- From what we saw, the pilot program to encourage use of rapid diagnostic tests (RDTs) appeared to be going well. All of the pilot participants with whom we spoke reacted positively to questions about the program, and the shopkeeper who performed a demonstration test for us did so competently. She had completed only a few tests before our visit.
- One issue that emerged as a concern to donors during the field visit — but wasn’t emphasized as a major risk to the project’s success during PSI’s earlier presentation — was the upcoming expiration of ACTs in the market. At the start of the project, PSI had to place its first order of ACTs with limited information about the size of the market. As a result, and because of declining malaria rates in Myanmar, PSI ordered more ACTs than have been needed. It had stock that would expire, unused, in March and April 2014. At the time of the site visit, PSI was waiting to begin selling a new batch of drugs, and replacing expired drugs in the market with new drugs, to minimize wastage. The issue surfaced during the field visit when a DFID participant noticed that all the ACTs we encountered in the market were set to expire in March or April. Donors raised the concern that PSI may be waiting too long to replace the drugs and that expired drugs may trickle down to harder-to-reach areas as a result. This prompted a conversation that led PSI to begin the replacement process slightly earlier than planned, after obtaining approval from the donors. PSI notes that it’s not alone in having expired drug stock — all agencies in Myanmar, including the Ministry of Health, are currently seeing rapidly decreasing disease transmission resulting from aggressive control efforts, which has led them to need fewer drugs than originally anticipated. PSI also notes that overstock is greatly preferable to understock, which could lead to market demand for sub-standard products.
- Because we were traveling with a large entourage (around 10 people) and making mostly pre-scheduled stops, it was difficult to know whether we were seeing an unbiased picture of circumstances on the ground. We do note that the purpose of the field visit was not to assess the project’s overall success, which is more appropriately done by looking at representative monitoring data rather than a small sample of anecdotal observations.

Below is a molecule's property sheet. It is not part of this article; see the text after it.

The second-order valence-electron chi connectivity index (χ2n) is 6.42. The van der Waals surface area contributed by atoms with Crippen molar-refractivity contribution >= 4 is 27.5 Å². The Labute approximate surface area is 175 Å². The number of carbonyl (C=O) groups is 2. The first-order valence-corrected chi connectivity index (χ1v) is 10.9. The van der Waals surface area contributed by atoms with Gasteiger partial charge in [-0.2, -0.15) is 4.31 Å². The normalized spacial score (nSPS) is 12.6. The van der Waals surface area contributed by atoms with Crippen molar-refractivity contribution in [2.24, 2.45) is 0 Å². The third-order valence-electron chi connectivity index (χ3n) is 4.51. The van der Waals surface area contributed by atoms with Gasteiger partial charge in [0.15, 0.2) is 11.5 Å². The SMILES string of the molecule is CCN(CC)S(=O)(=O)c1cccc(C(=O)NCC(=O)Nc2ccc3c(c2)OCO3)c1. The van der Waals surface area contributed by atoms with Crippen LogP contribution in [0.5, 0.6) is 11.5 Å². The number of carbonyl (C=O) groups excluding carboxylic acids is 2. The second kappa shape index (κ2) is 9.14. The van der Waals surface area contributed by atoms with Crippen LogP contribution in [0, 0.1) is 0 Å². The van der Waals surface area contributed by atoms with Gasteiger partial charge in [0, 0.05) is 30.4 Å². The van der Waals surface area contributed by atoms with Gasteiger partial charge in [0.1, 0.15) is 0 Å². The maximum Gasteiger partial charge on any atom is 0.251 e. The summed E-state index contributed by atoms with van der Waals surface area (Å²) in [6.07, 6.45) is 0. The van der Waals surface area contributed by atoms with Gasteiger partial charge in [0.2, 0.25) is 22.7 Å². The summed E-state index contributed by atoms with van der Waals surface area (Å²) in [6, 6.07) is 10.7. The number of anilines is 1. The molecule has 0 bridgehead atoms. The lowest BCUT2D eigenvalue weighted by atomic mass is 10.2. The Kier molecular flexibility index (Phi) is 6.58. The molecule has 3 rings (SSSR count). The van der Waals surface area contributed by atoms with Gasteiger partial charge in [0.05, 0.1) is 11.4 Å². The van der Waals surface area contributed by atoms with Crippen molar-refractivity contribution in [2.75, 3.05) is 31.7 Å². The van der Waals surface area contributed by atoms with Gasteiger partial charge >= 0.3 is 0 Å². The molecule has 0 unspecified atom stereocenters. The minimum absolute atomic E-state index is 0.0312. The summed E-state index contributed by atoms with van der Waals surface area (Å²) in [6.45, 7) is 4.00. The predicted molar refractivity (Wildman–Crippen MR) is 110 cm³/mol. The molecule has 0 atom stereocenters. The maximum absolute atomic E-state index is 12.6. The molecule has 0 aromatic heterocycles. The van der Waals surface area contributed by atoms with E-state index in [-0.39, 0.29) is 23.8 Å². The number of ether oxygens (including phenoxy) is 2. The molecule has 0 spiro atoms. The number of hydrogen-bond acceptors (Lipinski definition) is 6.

- For instance, we were struck by the abundance of promotional materials for the PSI-subsidized ACTs on display at the outlets we visited, including at outlets where providers reported relatively low malaria caseloads. Many of the materials looked relatively new. A PSI representative assured us that extra materials were not hung up in anticipation of our visit. This may well have been the case; PSI staff said they had recently undertaken a big marketing push.
- We were struck by the complexity of the operating environment in which the project is taking place. This served as a general reminder of the large number of ways in which a project can fall short of its objectives, including ways that would be difficult for a donor who is not highly informed to predict. In this case, complexities of the operating environment include violent conflict in some parts of the country where drug resistance is of particular concern, conflicting policies in different government departments, dissatisfaction with the goals of the project among some government physicians, a second common malaria parasite that is treated with a different drug regimen, and working conditions and vector behavior that make certain interventions, such as bednets, somewhat less effective for at-risk populations.